Mondelez, the company behind the Oreo and Cadbury brands, says that it plans to have 50 percent of its portfolio contain healthy snacks within the next five years.
Healthy snacks comprise more than a third of its total revenue, according to Executive Vice President and Chief Growth Officer Mark Clouse.
Major food companies, such as Kellogg, General Mills and others, are shifting from foods that are perceived by some consumers as too processed to options that are considered healthier.
Clouse said Thursday that Mondelez International Inc. is looking to simplify ingredients and nutritional information for its products as it develops new goods to meet consumer demand for healthier items. The executive said that the company expects to focus 70 percent of new product development efforts on healthy goods over the next five years.
Deerfield-based Mondelez maintained its forecast for 2015 organic net revenue to climb at least 3 percent.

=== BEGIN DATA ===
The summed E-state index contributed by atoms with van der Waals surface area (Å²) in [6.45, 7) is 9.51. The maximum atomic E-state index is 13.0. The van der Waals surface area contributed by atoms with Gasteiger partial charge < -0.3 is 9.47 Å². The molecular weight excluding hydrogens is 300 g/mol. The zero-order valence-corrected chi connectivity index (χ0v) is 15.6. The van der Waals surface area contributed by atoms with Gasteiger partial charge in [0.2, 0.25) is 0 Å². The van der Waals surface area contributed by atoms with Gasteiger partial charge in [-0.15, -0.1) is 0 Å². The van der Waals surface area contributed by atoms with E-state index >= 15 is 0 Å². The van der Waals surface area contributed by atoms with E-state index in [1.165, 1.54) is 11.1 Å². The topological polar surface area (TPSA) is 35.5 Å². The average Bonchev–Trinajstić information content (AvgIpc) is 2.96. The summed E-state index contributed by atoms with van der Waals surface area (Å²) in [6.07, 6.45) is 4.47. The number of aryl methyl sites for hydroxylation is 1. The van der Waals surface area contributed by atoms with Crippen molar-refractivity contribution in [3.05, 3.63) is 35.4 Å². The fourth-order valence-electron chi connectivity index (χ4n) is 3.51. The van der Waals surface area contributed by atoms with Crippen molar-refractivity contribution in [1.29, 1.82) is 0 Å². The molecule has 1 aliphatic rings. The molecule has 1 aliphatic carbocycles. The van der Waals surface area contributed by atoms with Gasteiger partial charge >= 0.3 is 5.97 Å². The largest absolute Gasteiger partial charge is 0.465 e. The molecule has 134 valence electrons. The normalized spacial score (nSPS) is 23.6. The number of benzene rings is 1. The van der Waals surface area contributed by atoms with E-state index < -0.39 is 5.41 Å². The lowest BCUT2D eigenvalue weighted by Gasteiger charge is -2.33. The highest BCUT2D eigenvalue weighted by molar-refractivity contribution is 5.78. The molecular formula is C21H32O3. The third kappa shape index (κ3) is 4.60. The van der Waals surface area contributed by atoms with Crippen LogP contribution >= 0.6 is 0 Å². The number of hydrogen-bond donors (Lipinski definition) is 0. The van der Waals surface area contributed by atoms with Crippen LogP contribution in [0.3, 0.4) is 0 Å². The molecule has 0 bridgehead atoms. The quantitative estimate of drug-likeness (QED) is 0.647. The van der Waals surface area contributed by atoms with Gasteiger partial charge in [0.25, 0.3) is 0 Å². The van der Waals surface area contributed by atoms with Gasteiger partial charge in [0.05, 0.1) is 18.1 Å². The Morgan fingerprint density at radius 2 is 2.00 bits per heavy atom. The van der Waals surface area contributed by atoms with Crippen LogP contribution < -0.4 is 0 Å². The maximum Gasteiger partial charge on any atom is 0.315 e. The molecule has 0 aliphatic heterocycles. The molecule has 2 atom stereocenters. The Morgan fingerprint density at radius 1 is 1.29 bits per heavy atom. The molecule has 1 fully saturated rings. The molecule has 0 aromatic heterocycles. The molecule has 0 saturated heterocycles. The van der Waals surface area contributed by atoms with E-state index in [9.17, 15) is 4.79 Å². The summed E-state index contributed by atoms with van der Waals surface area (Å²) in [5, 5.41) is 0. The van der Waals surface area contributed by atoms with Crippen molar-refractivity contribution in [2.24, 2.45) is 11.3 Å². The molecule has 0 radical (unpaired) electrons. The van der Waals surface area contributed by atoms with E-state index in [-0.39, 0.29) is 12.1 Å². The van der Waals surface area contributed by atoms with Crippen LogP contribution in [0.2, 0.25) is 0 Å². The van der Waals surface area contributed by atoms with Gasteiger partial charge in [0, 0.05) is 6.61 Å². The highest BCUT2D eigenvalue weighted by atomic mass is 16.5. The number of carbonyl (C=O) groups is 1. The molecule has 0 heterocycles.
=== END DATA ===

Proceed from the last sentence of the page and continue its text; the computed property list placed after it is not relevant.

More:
The company, which also makes products like Ritz crackers and Trident gum, has been slashing costs to offset weak growth. Cost-cutting has become common for major packaged food companies, which are up against volatile economic conditions overseas and shifting tastes that favor foods marketed as fresher or more natural.
Mondelez said Thursday that it would reinvest some of its cost savings into additional advertising and consumer support.
Mondelez split from Kraft Foods in late 2012, a move that was intended to allow each company to work with a more focused portfolio of brands. Mondelez took the snacks like Oreo and Chips Ahoy, while Kraft Foods held onto North America grocery brands like Jell-O and Oscar Mayer. Kraft was purchased by H.J. Heinz Co. this year, creating Kraft Heinz – one of the world’s biggest food and beverage companies.
Last month activist investor Bill Ackman’s Pershing Square disclosed that it took a 7.5 percent stake in Mondelez that was worth about $5.5 billion.